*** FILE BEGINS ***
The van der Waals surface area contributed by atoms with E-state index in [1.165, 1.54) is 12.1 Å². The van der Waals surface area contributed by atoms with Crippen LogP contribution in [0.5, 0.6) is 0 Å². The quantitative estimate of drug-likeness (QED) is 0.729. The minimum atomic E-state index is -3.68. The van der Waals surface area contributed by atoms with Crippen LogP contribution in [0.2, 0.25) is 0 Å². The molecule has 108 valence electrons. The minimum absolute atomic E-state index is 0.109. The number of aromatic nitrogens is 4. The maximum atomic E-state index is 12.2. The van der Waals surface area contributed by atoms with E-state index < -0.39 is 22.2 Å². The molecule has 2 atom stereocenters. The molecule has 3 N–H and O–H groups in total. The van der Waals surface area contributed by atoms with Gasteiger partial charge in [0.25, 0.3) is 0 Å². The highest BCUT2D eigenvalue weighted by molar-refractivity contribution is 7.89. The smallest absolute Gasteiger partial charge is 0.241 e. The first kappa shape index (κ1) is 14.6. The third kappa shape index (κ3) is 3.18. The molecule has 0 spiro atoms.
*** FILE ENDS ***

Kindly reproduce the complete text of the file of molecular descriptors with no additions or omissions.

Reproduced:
The van der Waals surface area contributed by atoms with E-state index in [1.165, 1.54) is 12.1 Å². The van der Waals surface area contributed by atoms with Crippen LogP contribution in [0.5, 0.6) is 0 Å². The quantitative estimate of drug-likeness (QED) is 0.729. The minimum atomic E-state index is -3.68. The van der Waals surface area contributed by atoms with Crippen LogP contribution in [0.2, 0.25) is 0 Å². The molecule has 108 valence electrons. The minimum absolute atomic E-state index is 0.109. The number of aromatic nitrogens is 4. The maximum atomic E-state index is 12.2. The van der Waals surface area contributed by atoms with E-state index < -0.39 is 22.2 Å². The molecule has 2 atom stereocenters. The molecule has 3 N–H and O–H groups in total. The van der Waals surface area contributed by atoms with Gasteiger partial charge in [0.25, 0.3) is 0 Å². The highest BCUT2D eigenvalue weighted by molar-refractivity contribution is 7.89. The smallest absolute Gasteiger partial charge is 0.241 e. The first kappa shape index (κ1) is 14.6. The third kappa shape index (κ3) is 3.18. The molecule has 0 spiro atoms.